Show Less

Managing Time

Literature and Devotion in Early Modern France


Edited By Richard Maber and Joanna Barker

This volume offers a multidimensional exploration of the theme of time in early modern France: of time past, time present and time future, in literature and in life.

In poetry, the importance of past and future perspectives was studied by Maynard and La Fontaine. The dynamics of tragic drama were haunted by the past, driven by the urgency of the present and pervasively aware of the alternative futures that could be created, while in imaginative fiction there was a perennial fascination with possible future societies, Utopian or otherwise.

The awareness of transience and mortality gave urgency to the right ordering of life. The Church offered guidance to the pious for their days to be passed in disciplined devotion, while the moralists urged their worldly readers to redeem their misspent time and look to things eternal. At the end, the right ordering of death was both a social and a religious preoccupation.

The essays gathered here aim to stimulate an imaginative engagement with this important theme and open up avenues for future research.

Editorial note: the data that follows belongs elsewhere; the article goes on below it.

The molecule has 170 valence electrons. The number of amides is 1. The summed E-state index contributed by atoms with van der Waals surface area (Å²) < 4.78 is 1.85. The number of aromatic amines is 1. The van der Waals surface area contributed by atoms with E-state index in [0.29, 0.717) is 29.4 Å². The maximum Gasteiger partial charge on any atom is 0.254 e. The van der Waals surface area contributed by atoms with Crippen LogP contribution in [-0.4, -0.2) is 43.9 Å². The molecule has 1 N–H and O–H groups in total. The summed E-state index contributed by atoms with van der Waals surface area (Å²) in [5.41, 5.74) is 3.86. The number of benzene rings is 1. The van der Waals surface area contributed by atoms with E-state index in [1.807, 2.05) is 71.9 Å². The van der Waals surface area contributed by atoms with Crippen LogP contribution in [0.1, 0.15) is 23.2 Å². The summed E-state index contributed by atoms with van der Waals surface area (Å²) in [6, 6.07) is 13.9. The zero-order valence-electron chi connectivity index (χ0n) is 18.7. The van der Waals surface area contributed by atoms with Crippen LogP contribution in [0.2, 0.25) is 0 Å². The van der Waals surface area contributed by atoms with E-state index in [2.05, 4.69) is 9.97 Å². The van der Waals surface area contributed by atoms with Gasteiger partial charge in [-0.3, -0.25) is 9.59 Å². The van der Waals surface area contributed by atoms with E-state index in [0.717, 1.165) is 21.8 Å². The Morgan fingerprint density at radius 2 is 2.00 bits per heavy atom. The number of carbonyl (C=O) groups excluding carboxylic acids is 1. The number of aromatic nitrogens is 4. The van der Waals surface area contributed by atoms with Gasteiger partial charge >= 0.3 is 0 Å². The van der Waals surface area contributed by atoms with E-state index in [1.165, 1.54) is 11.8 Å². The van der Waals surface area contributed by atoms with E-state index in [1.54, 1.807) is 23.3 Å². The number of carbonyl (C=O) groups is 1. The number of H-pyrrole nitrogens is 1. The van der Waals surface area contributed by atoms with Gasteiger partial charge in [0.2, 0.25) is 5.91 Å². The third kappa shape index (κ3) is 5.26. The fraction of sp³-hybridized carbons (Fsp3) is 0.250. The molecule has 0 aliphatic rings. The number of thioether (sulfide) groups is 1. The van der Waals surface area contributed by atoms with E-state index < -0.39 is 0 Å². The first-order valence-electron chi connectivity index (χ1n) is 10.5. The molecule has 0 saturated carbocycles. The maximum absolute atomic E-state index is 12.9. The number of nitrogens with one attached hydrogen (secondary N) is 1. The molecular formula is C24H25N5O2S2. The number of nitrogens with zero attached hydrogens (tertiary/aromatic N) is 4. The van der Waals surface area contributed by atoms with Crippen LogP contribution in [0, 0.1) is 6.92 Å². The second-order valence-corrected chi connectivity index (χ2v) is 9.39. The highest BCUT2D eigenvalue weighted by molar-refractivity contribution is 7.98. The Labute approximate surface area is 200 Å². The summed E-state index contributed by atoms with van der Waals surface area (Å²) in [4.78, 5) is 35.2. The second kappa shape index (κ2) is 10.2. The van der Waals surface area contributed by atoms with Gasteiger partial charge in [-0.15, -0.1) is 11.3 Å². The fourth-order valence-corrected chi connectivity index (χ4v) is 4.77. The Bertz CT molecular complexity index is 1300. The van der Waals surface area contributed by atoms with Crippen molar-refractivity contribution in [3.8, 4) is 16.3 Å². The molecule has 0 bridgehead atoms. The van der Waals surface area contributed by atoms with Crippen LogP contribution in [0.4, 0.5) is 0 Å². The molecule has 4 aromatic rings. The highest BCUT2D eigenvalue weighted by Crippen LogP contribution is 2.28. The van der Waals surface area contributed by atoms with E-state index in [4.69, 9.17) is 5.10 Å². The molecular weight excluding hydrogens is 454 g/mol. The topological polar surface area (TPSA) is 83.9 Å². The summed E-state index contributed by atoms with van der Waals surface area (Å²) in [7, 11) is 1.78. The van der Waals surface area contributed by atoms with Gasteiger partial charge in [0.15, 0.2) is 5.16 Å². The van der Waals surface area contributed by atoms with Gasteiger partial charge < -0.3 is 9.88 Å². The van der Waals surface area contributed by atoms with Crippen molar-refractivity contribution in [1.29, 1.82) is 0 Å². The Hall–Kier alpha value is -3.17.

Show Summary Details
Restricted access



The chapters in this volume have developed from a selection of papers presented at the thirty-ninth annual conference of the Society for Early Modern French Studies (formerly the Society for Seventeenth-Century French Studies) held at Wadham College, Oxford, from 5 to 7 September 2016. All the essays have been considerably expanded and peer-reviewed for publication. The editors would like to thank everyone involved for their help in preparing this collection, especially the past Chair of the Society, Michael Moriarty, who contributed the Introduction; the President, Noël Peacock, for his encouragement and advice; and all the contributors. Finally, it is a pleasure to acknowledge the support that we have received from the Society, which has generously enabled the volume’s publication. Joanna Barker Richard Maber

You are not authenticated to view the full text of this chapter or article.

This site requires a subscription or purchase to access the full text of books or journals.

Do you have any questions? Contact us.

Or login to access all content.